14 NOVEMBER 1840, Page 20



WE are glad to learn that the selection of a sculptor to raise the Eques- trian Statue of Wellington at Glasgow is still open to consideration, the decision of the General Committee being postponed to tile soth, and that the subject is exciting lively interest in that city : there is yet hope, therefore, that the good sense and patriotic feeling of the Glasgow public will prevail to avert the stigma that would be cast on the artists of the country, and the injustice that would be done to the personal cha- racteristics of the Great Cuptain, if a foreigner were preferred to a British sculptor. The grounds of this hope are strengthened by the circumstance, previously unknown to us, of one member of the Sub' Committee, Mr. ARCHIBALD M`Listasts, having opposed the appoint- ment of MAROCHLTTI, in a letter addressed to Mr. Sheriff Amsos, who recommended the Italian. The letter evinces a thorough acquaintance with the history of art, and a discriminating judgment of the various styles of sculpture; and proves also that, as regards one member of the Committee at least, there is no lack of cultivated taste and independent spirit. had we been better informed of the whole proceedings, we should not have alluded so disparagingly to the " Glasgow bodies." The facts, as we glean them front the able and animated letter of Mr. M.I.ELLAN, are the-e. The Sub-Committee addressed circulars to six British and three fOreign sculptors—namely, Messrs. Buns., Cs al PRELI„ CHANTRLY, STEEL, WnsTstacorr, NVIstris Manocsansrt, Rs rm. and SWANTHALLER : all, excepting two, (which two are not mentioned,) re- turned answers stating their willingness to execute the work And here we would remark upon the exele;itm of the name of' Pa ex, who, inde- pendently of his beiug a nttive of Glasgow, has claims on the score of talent as strong as any of those selected, mid much higher than some : this is more remarkable because the small list includes three artists— Messrs. CHANTREY, STEM., Mid WYATT—each of whom is already em- ployed upon an equestrian statue of' WEntasteros; ; while only one of these three—we need hardly say we allude to Cita WHEY—is so eminent as to entitle hint to such a distinction. The Sub-Committee, in ven- turing to recommend a particular artist, have, it appears, overstepped their authority. ; wink)), as a " committee ol' inquiry.," was limited to the collecting of information : their choice of MAROC11ETTI, therelbre, ought to go for °thing with the General Committee; except in so far as the discussion to which this step has given rise may serve to convince them that native talent, &stasis/ova/pis, ought to be preferred to foreign in this particular instance. Mr. M`LELLans in proposing Cltals.raBv, and a foreign and a British sculptor. Mr. M`LELLast truly affirms, that "an absolute identification of the person, features, and expression of the Duke of Wellington in the statue, is demanded by the subscribers, and will form its chief value in the eyes of posterity ; and that the ads misted preiiminence of the English school of sculpture in portraiture, gives it a decided advantage over the Continental schools." To both these propositions every one at all conversant with the subject must as- sent. Mr. ALISON supports his predilection tbr MAitoenserri by con- tending for the superiority of foreign over British artists; and reiter- ating the obsolete and fallacious assumption—equally unjust and inje. rious—that British artists, either from climate or national temperament, can never cope with foreign artists. A more plausible reason was, that "the energies of native artists would be stbnulated by placing betbre them a foreign work worthy of their study and imitation." Mr. API.1-31,- LAN controverts the unqualified assertion by Mr. ALISON of the actual and inevitable inferiority of British art, in a masterly statement of facts, which go to prove that the genius for art in this country, especially as regards sculpture, has made manifestations of power and refinement equal to some of the greatest productions of Continental art. We would push his argument to its full extent, and add, that if similar en- couragement by enlightened and munificent patrons, and an equally good school of education for artists, had fostered our native talent, we should not now be obliged to contend against a sweeping sentence of disqualification being pronounced upon British genius for art. But England has never had a good school of instructions ; and it is only within these few years that. the possession of the Elgin Marbles has afforded our native sculptors the opportunity of studying the great works of Athenian art, and kindling their aspirations at the flame of Attie genius.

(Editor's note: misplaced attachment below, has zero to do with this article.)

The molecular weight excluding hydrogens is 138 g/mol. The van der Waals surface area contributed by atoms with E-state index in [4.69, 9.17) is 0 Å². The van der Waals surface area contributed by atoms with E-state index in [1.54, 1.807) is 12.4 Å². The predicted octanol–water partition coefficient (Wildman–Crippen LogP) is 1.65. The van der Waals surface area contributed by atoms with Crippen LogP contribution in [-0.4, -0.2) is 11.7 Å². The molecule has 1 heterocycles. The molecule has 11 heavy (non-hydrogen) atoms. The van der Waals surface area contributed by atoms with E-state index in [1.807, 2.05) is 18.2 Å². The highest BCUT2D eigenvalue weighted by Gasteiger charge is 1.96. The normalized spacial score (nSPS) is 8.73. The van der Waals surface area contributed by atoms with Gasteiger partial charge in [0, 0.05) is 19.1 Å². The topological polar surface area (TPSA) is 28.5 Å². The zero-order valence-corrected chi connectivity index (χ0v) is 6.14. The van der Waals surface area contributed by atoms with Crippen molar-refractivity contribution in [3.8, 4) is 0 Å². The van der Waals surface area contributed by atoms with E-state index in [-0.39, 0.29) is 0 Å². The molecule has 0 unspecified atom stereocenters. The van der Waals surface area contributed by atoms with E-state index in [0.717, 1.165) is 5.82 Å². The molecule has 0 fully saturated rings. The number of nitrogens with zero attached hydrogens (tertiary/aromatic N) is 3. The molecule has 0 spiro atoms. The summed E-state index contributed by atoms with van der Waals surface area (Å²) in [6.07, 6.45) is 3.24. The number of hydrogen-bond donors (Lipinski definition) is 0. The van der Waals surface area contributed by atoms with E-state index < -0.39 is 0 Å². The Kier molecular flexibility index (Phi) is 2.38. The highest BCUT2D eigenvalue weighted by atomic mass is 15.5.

We entirely agree with the writers in the Glasgow Courier and Glas- gow Argus in deprecating the preference of CHANTREY, on the ground of the sameness of his style rendering it likely that his Glasgow Wim- mscrox would be merely a copy of that of Landon. CHANTREY has had an abundant share of patronage, well-deserved and ably canted: let the young sculptors have the chance that a free competition, with the preliminary requisitions well settled, would afford to rising genius. We would suggest that the models ought to be made to a fixed scale, and a colossal head and hand should be required as a proof of the power of the author of the successful design to produce a colossal figure.